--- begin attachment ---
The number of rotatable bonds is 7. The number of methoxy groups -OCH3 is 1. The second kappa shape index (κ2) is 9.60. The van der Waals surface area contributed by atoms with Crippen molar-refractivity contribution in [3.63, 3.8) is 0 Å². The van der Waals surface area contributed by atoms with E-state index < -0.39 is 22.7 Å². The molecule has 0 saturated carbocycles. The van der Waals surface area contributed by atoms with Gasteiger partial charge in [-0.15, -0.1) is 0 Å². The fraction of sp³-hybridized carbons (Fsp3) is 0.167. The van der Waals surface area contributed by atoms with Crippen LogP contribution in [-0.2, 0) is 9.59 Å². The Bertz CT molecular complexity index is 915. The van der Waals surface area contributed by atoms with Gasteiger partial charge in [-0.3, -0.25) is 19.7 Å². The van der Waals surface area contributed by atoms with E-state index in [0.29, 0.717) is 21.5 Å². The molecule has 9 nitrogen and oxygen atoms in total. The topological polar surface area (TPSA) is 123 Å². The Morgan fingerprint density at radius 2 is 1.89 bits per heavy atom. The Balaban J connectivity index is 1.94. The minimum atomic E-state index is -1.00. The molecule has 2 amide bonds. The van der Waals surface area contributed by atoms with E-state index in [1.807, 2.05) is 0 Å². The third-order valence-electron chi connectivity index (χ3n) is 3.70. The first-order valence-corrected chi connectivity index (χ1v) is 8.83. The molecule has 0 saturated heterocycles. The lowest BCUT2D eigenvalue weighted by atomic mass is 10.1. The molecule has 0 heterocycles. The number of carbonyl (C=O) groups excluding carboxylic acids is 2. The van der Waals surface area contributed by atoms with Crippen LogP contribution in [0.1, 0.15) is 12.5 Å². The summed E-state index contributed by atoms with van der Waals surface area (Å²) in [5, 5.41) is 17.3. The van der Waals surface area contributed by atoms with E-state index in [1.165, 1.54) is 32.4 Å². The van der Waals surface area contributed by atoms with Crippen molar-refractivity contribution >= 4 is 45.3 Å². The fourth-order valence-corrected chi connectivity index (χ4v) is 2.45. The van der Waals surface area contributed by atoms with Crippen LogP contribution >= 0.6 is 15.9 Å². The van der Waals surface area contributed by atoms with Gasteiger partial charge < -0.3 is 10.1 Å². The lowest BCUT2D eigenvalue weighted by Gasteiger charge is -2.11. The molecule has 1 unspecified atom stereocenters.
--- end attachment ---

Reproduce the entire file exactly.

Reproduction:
The number of rotatable bonds is 7. The number of methoxy groups -OCH3 is 1. The second kappa shape index (κ2) is 9.60. The van der Waals surface area contributed by atoms with Crippen molar-refractivity contribution in [3.63, 3.8) is 0 Å². The van der Waals surface area contributed by atoms with E-state index < -0.39 is 22.7 Å². The molecule has 0 saturated carbocycles. The van der Waals surface area contributed by atoms with Gasteiger partial charge in [-0.15, -0.1) is 0 Å². The fraction of sp³-hybridized carbons (Fsp3) is 0.167. The van der Waals surface area contributed by atoms with Crippen LogP contribution in [-0.2, 0) is 9.59 Å². The Bertz CT molecular complexity index is 915. The van der Waals surface area contributed by atoms with Gasteiger partial charge in [-0.3, -0.25) is 19.7 Å². The van der Waals surface area contributed by atoms with E-state index in [0.29, 0.717) is 21.5 Å². The molecule has 9 nitrogen and oxygen atoms in total. The topological polar surface area (TPSA) is 123 Å². The Morgan fingerprint density at radius 2 is 1.89 bits per heavy atom. The Balaban J connectivity index is 1.94. The minimum atomic E-state index is -1.00. The molecule has 2 amide bonds. The van der Waals surface area contributed by atoms with E-state index in [1.807, 2.05) is 0 Å². The third-order valence-electron chi connectivity index (χ3n) is 3.70. The first-order valence-corrected chi connectivity index (χ1v) is 8.83. The molecule has 0 saturated heterocycles. The lowest BCUT2D eigenvalue weighted by atomic mass is 10.1. The molecule has 0 heterocycles. The number of carbonyl (C=O) groups excluding carboxylic acids is 2. The van der Waals surface area contributed by atoms with Crippen LogP contribution in [0.1, 0.15) is 12.5 Å². The summed E-state index contributed by atoms with van der Waals surface area (Å²) in [5, 5.41) is 17.3. The van der Waals surface area contributed by atoms with E-state index in [1.165, 1.54) is 32.4 Å². The van der Waals surface area contributed by atoms with Crippen molar-refractivity contribution >= 4 is 45.3 Å². The fourth-order valence-corrected chi connectivity index (χ4v) is 2.45. The van der Waals surface area contributed by atoms with Crippen LogP contribution >= 0.6 is 15.9 Å². The van der Waals surface area contributed by atoms with Gasteiger partial charge < -0.3 is 10.1 Å². The lowest BCUT2D eigenvalue weighted by Gasteiger charge is -2.11. The molecule has 1 unspecified atom stereocenters.